I rather like that the college game gets to use the concepts without getting bogged down in the numbers. Because it is the concepts that are the important part. Don't make outs. Pitchers have little control over whether a batted ball in play becomes a hit or not, that's what we call defense. Parks influence scoring. These are not incredibly difficult concepts to grasp. And if you don't buy into these concepts, then fine. We can still talk baseball. We're at least speaking the same language.

Baseball analytics have left me a bit in the dust recently because they have become obsessed with what I like to call the One True Number. It's like statheads are becoming Gollum, stuck in a cave and stroking their Precious, Wins Above Replacement (WAR). Reducing a player's total contributions to one numerical value strikes me as contrary to the whole purpose of advanced metrics. I like the slash lines of AVG/OBP/SLG because it gives us a well-rounded picture of a player in a simple and easy to understand stat line. It tells me something.

On the other hand, seeing a guy has a WAR of 3.4 tells me nothing. Is he a speedster? Does he have power? Does he rely on a high batting average to drive his value? How often does he not make outs? WAR doesn't tell us any of these things. It clouds the picture and gives us the false sense of certainty. Oh, this guy is worth 3.4 wins. Done. Next player. It ends debate instead of encourages it. I hate it so much, even if it was remotely accurate, which it is not.

How wrong is WAR? So incredibly wrong that it shouldn't be out of beta testing. Here's an example. You're probably familiar with Mike Trout's WAR case for MVP. Well, his defensive WAR was 2.1. Another All-Star centerfielder, Adam Jones, had a defensive WAR of -1.3. That means the gap between their defensive value is 3.4 WAR, or the entire value of Josh Hamilton (3.4 WAR). Now, we can quibble on whether Jones deserved his Gold Glove or not, but to say that the gap in value of Trout's defense and Jones' defense is the entire contribution of Josh Hamilton is just not accurate. You know what? Sometimes you need to step back and ask whether this makes any sense. Maybe Jones is overrated in the field. Maybe Trout is a historically great centerfielder, which is why the Angels are pushing him to left field. But to say the value of their defense is one of the best players in baseball strikes me as so obviously wrong that it makes me question the entire statistic.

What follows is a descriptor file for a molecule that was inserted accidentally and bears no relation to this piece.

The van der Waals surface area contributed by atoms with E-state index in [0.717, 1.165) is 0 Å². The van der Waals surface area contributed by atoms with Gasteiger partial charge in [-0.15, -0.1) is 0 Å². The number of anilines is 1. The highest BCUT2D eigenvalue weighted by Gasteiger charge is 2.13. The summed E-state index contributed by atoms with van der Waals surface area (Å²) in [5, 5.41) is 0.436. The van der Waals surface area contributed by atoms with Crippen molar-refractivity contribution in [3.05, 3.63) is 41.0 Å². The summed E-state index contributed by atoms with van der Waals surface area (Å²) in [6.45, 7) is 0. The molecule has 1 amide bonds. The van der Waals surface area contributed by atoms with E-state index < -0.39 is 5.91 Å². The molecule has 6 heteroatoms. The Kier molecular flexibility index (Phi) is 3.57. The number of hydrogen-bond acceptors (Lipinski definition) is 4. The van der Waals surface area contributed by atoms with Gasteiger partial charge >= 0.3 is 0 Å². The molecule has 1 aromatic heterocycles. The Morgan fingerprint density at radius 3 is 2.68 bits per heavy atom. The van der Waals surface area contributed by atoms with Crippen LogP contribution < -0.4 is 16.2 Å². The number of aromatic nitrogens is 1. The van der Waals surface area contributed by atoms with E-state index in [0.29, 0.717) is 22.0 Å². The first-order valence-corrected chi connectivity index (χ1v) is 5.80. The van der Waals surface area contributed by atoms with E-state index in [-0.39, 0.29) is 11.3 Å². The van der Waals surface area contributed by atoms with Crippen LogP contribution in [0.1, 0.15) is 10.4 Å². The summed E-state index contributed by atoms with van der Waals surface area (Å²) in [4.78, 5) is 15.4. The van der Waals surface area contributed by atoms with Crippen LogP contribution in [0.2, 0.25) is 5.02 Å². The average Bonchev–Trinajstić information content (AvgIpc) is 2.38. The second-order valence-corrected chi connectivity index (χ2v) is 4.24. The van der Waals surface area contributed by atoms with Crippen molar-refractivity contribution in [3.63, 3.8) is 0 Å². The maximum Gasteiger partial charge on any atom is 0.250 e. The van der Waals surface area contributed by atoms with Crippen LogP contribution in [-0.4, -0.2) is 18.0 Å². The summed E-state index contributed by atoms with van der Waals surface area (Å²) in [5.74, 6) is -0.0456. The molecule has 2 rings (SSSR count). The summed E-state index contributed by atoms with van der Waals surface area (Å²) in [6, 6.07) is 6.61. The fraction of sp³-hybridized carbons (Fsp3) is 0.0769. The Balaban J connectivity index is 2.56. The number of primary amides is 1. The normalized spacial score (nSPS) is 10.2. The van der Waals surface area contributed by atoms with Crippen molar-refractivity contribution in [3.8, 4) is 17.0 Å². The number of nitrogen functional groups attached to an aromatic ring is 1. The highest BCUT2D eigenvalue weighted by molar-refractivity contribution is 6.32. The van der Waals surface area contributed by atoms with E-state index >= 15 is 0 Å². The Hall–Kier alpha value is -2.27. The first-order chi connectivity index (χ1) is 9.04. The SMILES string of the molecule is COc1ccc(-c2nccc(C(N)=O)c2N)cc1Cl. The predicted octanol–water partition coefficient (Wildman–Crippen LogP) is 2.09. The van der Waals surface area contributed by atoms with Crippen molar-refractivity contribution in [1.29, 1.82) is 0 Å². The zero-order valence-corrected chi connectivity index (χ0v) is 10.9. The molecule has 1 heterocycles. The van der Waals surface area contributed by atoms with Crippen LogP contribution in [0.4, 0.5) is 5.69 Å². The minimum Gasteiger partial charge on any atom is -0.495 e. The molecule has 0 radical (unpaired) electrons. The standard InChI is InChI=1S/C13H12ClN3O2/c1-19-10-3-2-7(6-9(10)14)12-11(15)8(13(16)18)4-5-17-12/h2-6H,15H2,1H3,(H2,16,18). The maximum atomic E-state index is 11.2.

But here's the great news. WAR is not coming to college baseball. While other concepts translate from MLB to NCAA, the concept of a "replacement player" does not. There is no such thing as a replacement player in college baseball because unlike professional baseball, there is no "freely available talent" out there. Teams can only replace talent in the offseason, and they can only do it through recruiting or the occasional transfer.

The concept breaks down at its inception for college ball. So, luckily, we'll be spared the One True Number for at least the time being. I like baseball statistics. I grew up on Bill James and pouring over box scores. But at the end of the day, it's the concepts that matter, not the numbers.

And we can disagree on concepts. In fact, disagreeing is part of the fun. The world is richer for our civil disagreements. We reach greater understanding of the game through these conversations, so long as we listen to one another. There's room for everybody to love baseball.